Banning protests will turn the UK into “Putin’s Russia”, a former home secretary has said.
David Blunkett, who held the position under Tony Blair said that the government’s proposed policing bill would lead to “more ugly conflicts between the public and the police.”
Writing in the Guardian he said the bill would “leave a bad taste in the mouths of British people who value tolerance, democracy and open debate”.
“Banning protest would make us more like Putin’s Russia than the UK. It would be a lasting and toxic legacy for Boris Johnson,” he added.
“By giving police forces sweeping discretion about how they deal with protesters, this law would drive a wedge between them and the public.
“Tolerating dissent and protest is a British value, and it’s central to our democracy. It’s ironic that this bill would mean far harsher treatment for protesters in Parliament Square, where statues commemorate Mandela and Gandhi, leaders of historic disruptive, noisy and annoying protest movements now taught in British schools.”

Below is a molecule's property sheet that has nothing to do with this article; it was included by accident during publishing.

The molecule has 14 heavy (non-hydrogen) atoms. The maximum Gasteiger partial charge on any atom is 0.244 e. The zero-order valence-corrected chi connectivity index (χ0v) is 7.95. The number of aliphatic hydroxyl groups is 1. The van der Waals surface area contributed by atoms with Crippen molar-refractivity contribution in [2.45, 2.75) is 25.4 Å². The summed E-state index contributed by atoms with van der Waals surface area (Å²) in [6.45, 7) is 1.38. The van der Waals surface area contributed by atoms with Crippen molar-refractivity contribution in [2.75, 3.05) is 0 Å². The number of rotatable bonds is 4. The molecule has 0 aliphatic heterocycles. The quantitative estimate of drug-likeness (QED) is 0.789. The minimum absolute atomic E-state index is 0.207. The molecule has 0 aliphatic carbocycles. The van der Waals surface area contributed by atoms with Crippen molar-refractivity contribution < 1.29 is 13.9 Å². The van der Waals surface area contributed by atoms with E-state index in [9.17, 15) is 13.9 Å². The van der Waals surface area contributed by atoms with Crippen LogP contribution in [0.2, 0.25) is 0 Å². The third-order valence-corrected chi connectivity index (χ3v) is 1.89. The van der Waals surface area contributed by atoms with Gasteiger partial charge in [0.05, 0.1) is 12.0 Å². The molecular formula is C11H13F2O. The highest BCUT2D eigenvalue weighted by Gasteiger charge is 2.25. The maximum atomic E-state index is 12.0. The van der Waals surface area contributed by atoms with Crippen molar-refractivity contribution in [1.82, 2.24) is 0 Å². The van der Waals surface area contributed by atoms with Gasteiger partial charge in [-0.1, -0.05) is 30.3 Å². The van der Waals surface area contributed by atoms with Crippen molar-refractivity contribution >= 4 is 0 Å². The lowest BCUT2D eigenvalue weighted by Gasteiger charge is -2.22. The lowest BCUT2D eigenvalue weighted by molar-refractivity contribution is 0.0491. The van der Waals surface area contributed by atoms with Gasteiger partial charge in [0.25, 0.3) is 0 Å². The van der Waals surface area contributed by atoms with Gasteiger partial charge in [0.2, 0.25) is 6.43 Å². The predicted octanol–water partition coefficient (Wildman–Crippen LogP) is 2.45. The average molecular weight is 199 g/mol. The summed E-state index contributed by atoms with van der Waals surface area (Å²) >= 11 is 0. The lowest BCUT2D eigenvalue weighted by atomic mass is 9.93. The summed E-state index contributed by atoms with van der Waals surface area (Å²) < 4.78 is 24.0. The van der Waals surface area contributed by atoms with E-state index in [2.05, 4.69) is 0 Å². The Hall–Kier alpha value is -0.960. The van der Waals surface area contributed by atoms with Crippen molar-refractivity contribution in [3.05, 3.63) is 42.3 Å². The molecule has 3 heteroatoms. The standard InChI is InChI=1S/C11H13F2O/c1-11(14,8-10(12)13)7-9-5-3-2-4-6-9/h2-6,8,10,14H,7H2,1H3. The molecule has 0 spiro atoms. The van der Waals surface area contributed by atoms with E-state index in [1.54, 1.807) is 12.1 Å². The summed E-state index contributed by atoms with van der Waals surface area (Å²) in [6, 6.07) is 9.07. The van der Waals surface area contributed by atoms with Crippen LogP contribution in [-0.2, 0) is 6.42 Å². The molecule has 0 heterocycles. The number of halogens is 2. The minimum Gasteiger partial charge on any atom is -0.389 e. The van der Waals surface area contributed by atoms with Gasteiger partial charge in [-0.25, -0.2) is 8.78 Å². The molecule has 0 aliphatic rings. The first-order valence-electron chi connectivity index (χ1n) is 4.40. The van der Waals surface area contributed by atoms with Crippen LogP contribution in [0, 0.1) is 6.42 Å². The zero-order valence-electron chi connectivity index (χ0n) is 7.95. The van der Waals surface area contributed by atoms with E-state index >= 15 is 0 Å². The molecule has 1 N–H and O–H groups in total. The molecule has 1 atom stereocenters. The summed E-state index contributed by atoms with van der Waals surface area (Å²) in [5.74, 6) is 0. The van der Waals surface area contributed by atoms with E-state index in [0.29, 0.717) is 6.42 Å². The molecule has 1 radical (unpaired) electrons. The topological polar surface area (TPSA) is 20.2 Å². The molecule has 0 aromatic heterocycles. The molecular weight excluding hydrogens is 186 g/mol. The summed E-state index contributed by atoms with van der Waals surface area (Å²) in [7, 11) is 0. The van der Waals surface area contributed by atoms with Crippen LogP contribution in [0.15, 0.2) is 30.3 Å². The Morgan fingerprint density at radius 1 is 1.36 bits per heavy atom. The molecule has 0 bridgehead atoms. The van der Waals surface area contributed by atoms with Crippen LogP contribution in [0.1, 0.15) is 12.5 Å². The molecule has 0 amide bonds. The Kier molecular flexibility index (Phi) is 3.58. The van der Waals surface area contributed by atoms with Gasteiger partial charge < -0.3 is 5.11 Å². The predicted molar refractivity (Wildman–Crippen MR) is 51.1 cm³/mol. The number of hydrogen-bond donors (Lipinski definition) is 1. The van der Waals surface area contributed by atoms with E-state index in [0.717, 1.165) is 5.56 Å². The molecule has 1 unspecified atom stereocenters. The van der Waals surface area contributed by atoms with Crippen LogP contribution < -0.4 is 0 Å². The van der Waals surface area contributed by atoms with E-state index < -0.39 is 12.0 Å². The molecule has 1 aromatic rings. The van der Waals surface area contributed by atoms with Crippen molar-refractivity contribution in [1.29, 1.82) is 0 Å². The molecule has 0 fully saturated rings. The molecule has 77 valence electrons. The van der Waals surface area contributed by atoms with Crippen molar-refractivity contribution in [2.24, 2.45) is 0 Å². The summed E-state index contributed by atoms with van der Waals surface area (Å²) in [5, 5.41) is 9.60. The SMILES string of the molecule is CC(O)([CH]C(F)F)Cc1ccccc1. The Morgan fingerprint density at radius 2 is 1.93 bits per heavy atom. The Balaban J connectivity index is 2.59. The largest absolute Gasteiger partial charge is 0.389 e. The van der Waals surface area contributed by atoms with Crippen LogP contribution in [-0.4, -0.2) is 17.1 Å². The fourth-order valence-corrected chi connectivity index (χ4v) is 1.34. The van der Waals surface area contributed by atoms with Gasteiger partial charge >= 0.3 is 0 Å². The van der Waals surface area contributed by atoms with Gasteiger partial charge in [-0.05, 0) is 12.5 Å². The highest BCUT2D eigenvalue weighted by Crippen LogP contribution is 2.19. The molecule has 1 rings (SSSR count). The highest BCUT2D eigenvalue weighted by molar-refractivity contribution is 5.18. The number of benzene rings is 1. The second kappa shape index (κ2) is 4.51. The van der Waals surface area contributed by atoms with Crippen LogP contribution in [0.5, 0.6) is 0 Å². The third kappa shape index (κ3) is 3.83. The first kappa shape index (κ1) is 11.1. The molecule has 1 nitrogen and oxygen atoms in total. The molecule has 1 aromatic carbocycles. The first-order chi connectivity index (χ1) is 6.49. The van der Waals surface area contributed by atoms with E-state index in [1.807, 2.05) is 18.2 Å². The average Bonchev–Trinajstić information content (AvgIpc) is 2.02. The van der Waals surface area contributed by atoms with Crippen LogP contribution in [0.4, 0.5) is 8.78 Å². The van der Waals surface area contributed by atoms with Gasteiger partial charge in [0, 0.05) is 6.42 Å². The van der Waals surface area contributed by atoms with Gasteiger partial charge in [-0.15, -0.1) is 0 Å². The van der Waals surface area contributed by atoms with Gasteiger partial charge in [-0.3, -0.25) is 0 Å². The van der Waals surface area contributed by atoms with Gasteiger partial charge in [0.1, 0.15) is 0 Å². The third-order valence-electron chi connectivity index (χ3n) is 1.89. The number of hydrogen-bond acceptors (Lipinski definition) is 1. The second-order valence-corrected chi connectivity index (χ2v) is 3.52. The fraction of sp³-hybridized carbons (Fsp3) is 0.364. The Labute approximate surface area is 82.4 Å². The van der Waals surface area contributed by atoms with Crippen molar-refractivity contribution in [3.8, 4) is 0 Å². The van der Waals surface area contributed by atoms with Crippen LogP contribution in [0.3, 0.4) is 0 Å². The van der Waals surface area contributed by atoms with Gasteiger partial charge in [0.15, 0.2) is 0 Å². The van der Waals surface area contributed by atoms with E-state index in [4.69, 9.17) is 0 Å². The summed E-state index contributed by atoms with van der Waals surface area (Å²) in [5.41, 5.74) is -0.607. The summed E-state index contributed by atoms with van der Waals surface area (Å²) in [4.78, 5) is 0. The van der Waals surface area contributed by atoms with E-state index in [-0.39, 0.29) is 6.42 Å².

His comments came as more ‘kill the bill’ protests were planned over the weekend, with protesters warned by police that they may be in reach of Covid-19 restrictions.
It follows criticism of policing in the UK and the use of force at events, such as the vigil for Sarah Everard. The incident led to pressure on the Metropolitan Police commissioner, Cressida Dick, to resign.
Mr Blunkett said that the criticism of her “gives us an inkling of the controversies that could blaze across the country if these sweeping powers are pushed on to the police”.
The former home secretary added that despite accusations that it would have implications for all political persuasions.
“Protest might be inconvenient for politicians, but it acts as a pressure valve, allowing citizens to express their views and vent frustrations that could otherwise boil over,” he said.
“It’s easy to stereotype protesters as leftwing. But this bill would mean alienating others across the centre and right wing of the electorate whom the government won’t want – or can’t afford – to lose: taxi drivers angry about Uber, say, or ardent Brexit supporters.”